By Frank Shostak*
Some commentators regard cost cutting by companies in order to secure profits as a major threat to the economy. They hold that if everyone tries to cut costs and save more, demand for goods and services from retrenched workers will fall, which in turn will hurt corporate revenues and thus profits. This allegedly sets in motion new layoffs and again eats into revenues and makes profits disappear. The process supposedly continues until there are not enough workers and salaries left to generate sales and profits.
Economists call this the “corporate paradox of thrift.” If everyone tries to cut costs and save more, then eventually no one saves more. Therefore, if every company decides to cut costs, this will ultimately hurt revenues and hence profits. The conclusion, then, is that collectively it is impossible to raise profits through cost cutting. On the contrary, it will lead to an economic slump. What these economists recommend, then, is that the central bank counter the negative side effect of cost cutting through easy monetary policy.
The “corporate paradox of thrift” follows the famous Keynesian “paradox of thrift,” which asserts that an attempt by an economy as a whole to increase aggregate savings not only will not succeed, but also in fact may lower aggregate output, income, and employment. This is because increased savings at a given level of aggregate income means decreased consumption. With a fall in aggregate income, people will find it much harder to save. This implies that aggregate savings in the economy will decline because people have decided to save more. According to Keynes: “Every such attempt to save more by reducing consumption will so affect incomes that the attempt necessarily defeats itself.”1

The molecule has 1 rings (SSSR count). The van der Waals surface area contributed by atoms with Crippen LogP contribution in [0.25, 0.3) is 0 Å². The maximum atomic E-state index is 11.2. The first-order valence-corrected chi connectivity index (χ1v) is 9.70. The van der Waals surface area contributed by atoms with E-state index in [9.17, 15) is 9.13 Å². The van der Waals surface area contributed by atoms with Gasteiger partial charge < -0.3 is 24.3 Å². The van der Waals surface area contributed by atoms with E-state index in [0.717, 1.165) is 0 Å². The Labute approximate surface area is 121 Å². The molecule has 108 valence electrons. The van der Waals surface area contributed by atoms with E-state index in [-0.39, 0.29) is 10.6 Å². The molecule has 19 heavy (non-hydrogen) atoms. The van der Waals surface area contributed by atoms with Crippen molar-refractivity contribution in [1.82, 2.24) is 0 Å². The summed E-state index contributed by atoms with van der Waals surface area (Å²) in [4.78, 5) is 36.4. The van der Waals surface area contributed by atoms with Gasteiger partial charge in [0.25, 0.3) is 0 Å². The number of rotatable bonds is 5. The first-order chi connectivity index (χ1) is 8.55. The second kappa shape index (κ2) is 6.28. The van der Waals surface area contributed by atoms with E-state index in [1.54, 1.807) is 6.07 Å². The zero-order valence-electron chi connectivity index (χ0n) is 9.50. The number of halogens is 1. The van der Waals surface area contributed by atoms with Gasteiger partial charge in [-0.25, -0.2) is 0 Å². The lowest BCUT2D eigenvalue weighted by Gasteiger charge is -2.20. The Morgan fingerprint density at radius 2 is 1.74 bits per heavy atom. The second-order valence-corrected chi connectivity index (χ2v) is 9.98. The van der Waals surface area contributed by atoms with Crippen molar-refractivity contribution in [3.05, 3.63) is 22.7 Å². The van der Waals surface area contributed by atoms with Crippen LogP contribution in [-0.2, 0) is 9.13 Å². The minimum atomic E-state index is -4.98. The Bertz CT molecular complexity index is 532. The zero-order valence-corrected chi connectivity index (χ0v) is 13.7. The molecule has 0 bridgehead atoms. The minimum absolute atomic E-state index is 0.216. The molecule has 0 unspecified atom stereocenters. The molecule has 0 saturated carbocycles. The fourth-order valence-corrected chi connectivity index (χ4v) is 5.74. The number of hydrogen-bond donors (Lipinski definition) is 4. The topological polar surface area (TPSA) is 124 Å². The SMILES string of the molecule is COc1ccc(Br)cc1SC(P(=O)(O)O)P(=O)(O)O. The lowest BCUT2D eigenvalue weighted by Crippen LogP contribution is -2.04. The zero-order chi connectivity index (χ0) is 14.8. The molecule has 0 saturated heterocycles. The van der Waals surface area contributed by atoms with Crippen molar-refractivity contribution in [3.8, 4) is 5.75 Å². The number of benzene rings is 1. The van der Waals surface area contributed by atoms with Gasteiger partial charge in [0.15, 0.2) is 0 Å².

In this theory, although saving may pave the road to riches for an individual, if the nation as a whole were to decide to save more, the result could be poverty for all.2
Does the “Paradox of Thrift” Make Sense?
According to mainstream thinking, saving is seen as a leakage that weakens the flow of spending, thereby weakening the overall economic growth. But this is not necessarily so. When a baker produces ten loaves of bread and consumes one, his saving is nine loaves of bread. The baker may decide to do several things with his saved bread. He could use it to sustain himself over the coming week, he could exchange some of it for other consumer goods, or he could exchange it for various parts that will enhance his oven.
Contrary to conventional thinking, at no point does his saved bread cause a “leakage,” and hence a fall, in economic activity. On the contrary, saving is exactly what sustains economic activity.
When the baker exchanges his bread for shoes and shirts, he enhances his well-being and that of the shoemaker and the shirt producer. His saved bread sustains the shoemaker and the shirt producer, enabling them to continue in their production of shoes and shirts.
By exchanging his bread for various parts that improve his oven, the baker’s productivity increases and more bread production follows. This enables the baker to save more and acquire a greater variety of goods and services.